Beyond the Kill List
On the dark side of the drone war, Obama’s rules don’t apply.
Photograph by Thir Khan/AFP/Getty Images.
According to the New York Times, President Obama is up to his eyeballs in the U.S. drone program. He presides over secret meetings to decide who gets put on a “kill list” of terrorists targeted for strikes. He personally examines each nominee and issues the ultimate verdict. The story portrays a president deeply immersed in national security, determined to ensure that every strike is free of civilian casualties and that every candidate for assassination gets a fair hearing.
It’s a flattering portrait. But at its margins, you can spot hints at what the official narrative leaves out. Obama has been using two enormous loopholes to evade the program’s rules for selecting targets and sparing civilians.
To understand the Times story, you have to go back to a speech given last month by John Brennan, Obama’s counterterrorism adviser. Brennan argued that the administration was waging drone warfare scrupulously. He described a rigorous vetting process. The Times report, quoting some officials and paraphrasing others, largely matches Brennan’s account. But on two key points, it undermines his story. The first point is target selection. Brennan asserted:
The president expects us to address all of the tough questions. … Is this individual a significant threat to U.S. interests? … Our commitment to upholding the ethics and efficacy of this counterterrorism tool continues even after we decide to pursue a specific terrorist in this way. For example, we only authorize a particular operation against a specific individual if we have a high degree of confidence that the individual being targeted is indeed the terrorist we are pursuing. This is a very high bar. … Our intelligence community has multiple ways to determine, with a high degree of confidence, that the individual being targeted is indeed the al-Qaida terrorist we are seeking.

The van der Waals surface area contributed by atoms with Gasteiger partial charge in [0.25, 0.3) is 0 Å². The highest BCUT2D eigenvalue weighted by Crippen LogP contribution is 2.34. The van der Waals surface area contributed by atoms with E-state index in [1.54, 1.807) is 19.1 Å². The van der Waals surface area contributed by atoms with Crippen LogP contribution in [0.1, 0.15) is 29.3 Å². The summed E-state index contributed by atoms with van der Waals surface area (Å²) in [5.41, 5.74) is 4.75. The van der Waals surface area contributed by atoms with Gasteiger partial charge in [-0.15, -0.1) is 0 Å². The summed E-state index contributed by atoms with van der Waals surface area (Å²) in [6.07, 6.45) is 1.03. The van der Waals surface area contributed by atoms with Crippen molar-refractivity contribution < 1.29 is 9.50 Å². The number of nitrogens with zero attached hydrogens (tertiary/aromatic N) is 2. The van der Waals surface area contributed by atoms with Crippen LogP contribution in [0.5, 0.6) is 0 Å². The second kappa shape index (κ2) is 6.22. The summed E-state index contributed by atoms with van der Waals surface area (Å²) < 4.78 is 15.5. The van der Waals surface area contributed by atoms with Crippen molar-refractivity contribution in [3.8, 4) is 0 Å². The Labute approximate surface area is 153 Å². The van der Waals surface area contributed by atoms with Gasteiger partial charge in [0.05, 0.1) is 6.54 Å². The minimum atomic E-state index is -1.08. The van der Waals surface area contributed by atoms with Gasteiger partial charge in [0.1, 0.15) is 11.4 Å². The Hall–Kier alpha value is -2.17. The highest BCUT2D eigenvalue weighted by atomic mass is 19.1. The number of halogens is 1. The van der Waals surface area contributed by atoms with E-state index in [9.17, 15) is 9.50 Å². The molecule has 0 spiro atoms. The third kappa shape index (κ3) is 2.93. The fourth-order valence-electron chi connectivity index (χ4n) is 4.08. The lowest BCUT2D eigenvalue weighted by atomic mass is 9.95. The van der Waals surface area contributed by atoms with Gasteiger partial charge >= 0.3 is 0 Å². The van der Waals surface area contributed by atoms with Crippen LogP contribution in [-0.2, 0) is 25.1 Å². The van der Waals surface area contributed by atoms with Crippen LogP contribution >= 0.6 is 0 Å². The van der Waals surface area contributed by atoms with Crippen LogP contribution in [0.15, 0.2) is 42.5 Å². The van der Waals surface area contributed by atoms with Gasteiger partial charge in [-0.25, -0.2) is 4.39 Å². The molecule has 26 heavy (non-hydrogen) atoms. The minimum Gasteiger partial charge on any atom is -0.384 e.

The rules sound strict. But reread the fourth sentence: “We only authorize a particular operation against a specific individual if we have a high degree of confidence that the individual being targeted is indeed the terrorist we are pursuing.” The phrase “against a specific individual” hides the loophole. Many drone strikes don’t target a specific individual. To these strikes, none of the vetting rules apply. Here’s the key passage from the Times story:
In Pakistan, Mr. Obama had approved not only “personality” strikes aimed at named, high-value terrorists, but “signature” strikes that targeted training camps and suspicious compounds in areas controlled by militants. But some State Department officials have complained to the White House that the criteria used by the C.I.A. for identifying a terrorist “signature” were too lax. The joke was that when the C.I.A. sees “three guys doing jumping jacks,” the agency thinks it is a terrorist training camp, said one senior official. Men loading a truck with fertilizer could be bombmakers—but they might also be farmers, skeptics argued.
Signature strikes have spread way beyond Pakistan. In Yemen, the Times reports that Obama initially